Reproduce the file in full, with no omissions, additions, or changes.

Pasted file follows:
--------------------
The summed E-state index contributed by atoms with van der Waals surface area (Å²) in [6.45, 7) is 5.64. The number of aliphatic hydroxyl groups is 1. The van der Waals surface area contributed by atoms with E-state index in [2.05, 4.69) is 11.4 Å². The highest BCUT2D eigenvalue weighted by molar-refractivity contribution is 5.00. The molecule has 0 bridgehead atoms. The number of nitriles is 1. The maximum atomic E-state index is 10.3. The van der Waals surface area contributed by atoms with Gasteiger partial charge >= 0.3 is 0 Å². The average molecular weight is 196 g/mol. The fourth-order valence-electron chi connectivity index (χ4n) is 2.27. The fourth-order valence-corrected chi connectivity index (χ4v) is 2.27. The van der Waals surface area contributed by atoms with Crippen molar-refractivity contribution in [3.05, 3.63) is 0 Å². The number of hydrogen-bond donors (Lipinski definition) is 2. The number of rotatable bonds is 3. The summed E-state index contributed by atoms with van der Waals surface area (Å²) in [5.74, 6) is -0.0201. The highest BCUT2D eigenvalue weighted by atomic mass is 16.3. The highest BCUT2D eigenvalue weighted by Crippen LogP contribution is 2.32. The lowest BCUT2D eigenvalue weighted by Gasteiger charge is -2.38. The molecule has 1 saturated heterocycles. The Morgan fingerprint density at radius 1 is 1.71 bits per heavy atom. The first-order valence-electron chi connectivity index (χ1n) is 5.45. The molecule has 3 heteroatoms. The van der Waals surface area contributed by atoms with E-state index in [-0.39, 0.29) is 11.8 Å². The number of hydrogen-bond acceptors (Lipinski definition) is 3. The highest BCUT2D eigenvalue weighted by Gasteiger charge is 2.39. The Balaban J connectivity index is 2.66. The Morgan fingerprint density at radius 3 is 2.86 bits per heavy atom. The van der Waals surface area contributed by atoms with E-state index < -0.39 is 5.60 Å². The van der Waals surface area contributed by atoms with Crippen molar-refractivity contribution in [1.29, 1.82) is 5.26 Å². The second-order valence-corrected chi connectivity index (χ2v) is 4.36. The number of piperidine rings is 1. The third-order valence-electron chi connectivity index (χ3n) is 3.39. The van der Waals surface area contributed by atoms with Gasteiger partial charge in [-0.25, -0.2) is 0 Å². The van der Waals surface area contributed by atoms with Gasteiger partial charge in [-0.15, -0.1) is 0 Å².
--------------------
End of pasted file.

The summed E-state index contributed by atoms with van der Waals surface area (Å²) in [6.45, 7) is 5.64. The number of aliphatic hydroxyl groups is 1. The van der Waals surface area contributed by atoms with E-state index in [2.05, 4.69) is 11.4 Å². The highest BCUT2D eigenvalue weighted by molar-refractivity contribution is 5.00. The molecule has 0 bridgehead atoms. The number of nitriles is 1. The maximum atomic E-state index is 10.3. The van der Waals surface area contributed by atoms with Gasteiger partial charge >= 0.3 is 0 Å². The average molecular weight is 196 g/mol. The fourth-order valence-electron chi connectivity index (χ4n) is 2.27. The fourth-order valence-corrected chi connectivity index (χ4v) is 2.27. The van der Waals surface area contributed by atoms with Crippen molar-refractivity contribution in [3.05, 3.63) is 0 Å². The number of hydrogen-bond donors (Lipinski definition) is 2. The number of rotatable bonds is 3. The summed E-state index contributed by atoms with van der Waals surface area (Å²) in [5.74, 6) is -0.0201. The highest BCUT2D eigenvalue weighted by atomic mass is 16.3. The highest BCUT2D eigenvalue weighted by Crippen LogP contribution is 2.32. The lowest BCUT2D eigenvalue weighted by Gasteiger charge is -2.38. The molecule has 1 saturated heterocycles. The Morgan fingerprint density at radius 1 is 1.71 bits per heavy atom. The first-order valence-electron chi connectivity index (χ1n) is 5.45. The molecule has 3 heteroatoms. The van der Waals surface area contributed by atoms with E-state index in [-0.39, 0.29) is 11.8 Å². The number of hydrogen-bond acceptors (Lipinski definition) is 3. The highest BCUT2D eigenvalue weighted by Gasteiger charge is 2.39. The Balaban J connectivity index is 2.66. The Morgan fingerprint density at radius 3 is 2.86 bits per heavy atom. The van der Waals surface area contributed by atoms with E-state index < -0.39 is 5.60 Å². The van der Waals surface area contributed by atoms with Crippen molar-refractivity contribution in [1.29, 1.82) is 5.26 Å². The second-order valence-corrected chi connectivity index (χ2v) is 4.36. The number of piperidine rings is 1. The third-order valence-electron chi connectivity index (χ3n) is 3.39. The van der Waals surface area contributed by atoms with Gasteiger partial charge in [-0.25, -0.2) is 0 Å². The van der Waals surface area contributed by atoms with Gasteiger partial charge in [-0.15, -0.1) is 0 Å².